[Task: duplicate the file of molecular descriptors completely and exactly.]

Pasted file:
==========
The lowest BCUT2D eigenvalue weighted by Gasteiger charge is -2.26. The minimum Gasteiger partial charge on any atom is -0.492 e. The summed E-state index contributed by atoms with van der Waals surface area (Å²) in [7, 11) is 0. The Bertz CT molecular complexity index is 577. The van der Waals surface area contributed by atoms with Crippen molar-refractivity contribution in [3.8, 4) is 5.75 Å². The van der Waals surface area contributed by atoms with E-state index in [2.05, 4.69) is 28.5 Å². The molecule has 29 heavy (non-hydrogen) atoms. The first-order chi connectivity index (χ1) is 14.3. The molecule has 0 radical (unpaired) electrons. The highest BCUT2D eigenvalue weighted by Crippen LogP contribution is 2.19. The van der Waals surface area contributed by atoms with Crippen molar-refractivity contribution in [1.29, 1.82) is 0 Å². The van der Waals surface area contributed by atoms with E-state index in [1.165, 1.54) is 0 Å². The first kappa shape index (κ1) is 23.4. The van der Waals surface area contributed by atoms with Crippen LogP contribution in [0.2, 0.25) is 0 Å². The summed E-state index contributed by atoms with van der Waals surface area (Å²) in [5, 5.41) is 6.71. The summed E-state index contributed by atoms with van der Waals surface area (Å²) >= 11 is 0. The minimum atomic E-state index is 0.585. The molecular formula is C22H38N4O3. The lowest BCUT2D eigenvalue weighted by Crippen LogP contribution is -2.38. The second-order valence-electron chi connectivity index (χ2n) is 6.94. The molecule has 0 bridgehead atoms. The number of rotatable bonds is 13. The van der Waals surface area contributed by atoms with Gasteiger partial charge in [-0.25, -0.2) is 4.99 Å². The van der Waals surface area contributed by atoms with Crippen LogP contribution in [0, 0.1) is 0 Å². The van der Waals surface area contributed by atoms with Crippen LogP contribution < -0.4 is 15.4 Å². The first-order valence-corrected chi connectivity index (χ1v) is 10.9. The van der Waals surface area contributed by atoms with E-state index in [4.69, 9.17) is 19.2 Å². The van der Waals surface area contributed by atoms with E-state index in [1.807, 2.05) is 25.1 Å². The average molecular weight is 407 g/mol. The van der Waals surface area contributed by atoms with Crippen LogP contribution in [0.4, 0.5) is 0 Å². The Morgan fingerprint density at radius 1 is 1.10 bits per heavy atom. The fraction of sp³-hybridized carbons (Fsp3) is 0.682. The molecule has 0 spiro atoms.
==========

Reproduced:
The lowest BCUT2D eigenvalue weighted by Gasteiger charge is -2.26. The minimum Gasteiger partial charge on any atom is -0.492 e. The summed E-state index contributed by atoms with van der Waals surface area (Å²) in [7, 11) is 0. The Bertz CT molecular complexity index is 577. The van der Waals surface area contributed by atoms with Crippen molar-refractivity contribution in [3.8, 4) is 5.75 Å². The van der Waals surface area contributed by atoms with E-state index in [2.05, 4.69) is 28.5 Å². The molecule has 29 heavy (non-hydrogen) atoms. The first-order chi connectivity index (χ1) is 14.3. The molecule has 0 radical (unpaired) electrons. The highest BCUT2D eigenvalue weighted by Crippen LogP contribution is 2.19. The van der Waals surface area contributed by atoms with Crippen molar-refractivity contribution in [1.29, 1.82) is 0 Å². The van der Waals surface area contributed by atoms with E-state index in [1.165, 1.54) is 0 Å². The first kappa shape index (κ1) is 23.4. The van der Waals surface area contributed by atoms with Crippen LogP contribution in [0.2, 0.25) is 0 Å². The summed E-state index contributed by atoms with van der Waals surface area (Å²) in [5, 5.41) is 6.71. The summed E-state index contributed by atoms with van der Waals surface area (Å²) >= 11 is 0. The minimum atomic E-state index is 0.585. The molecular formula is C22H38N4O3. The lowest BCUT2D eigenvalue weighted by Crippen LogP contribution is -2.38. The second-order valence-electron chi connectivity index (χ2n) is 6.94. The molecule has 0 bridgehead atoms. The number of rotatable bonds is 13. The van der Waals surface area contributed by atoms with Gasteiger partial charge in [-0.25, -0.2) is 4.99 Å². The van der Waals surface area contributed by atoms with Crippen LogP contribution in [0, 0.1) is 0 Å². The van der Waals surface area contributed by atoms with Crippen LogP contribution < -0.4 is 15.4 Å². The first-order valence-corrected chi connectivity index (χ1v) is 10.9. The van der Waals surface area contributed by atoms with E-state index in [4.69, 9.17) is 19.2 Å². The van der Waals surface area contributed by atoms with E-state index in [1.807, 2.05) is 25.1 Å². The average molecular weight is 407 g/mol. The van der Waals surface area contributed by atoms with Crippen LogP contribution in [0.4, 0.5) is 0 Å². The Morgan fingerprint density at radius 1 is 1.10 bits per heavy atom. The fraction of sp³-hybridized carbons (Fsp3) is 0.682. The molecule has 0 spiro atoms.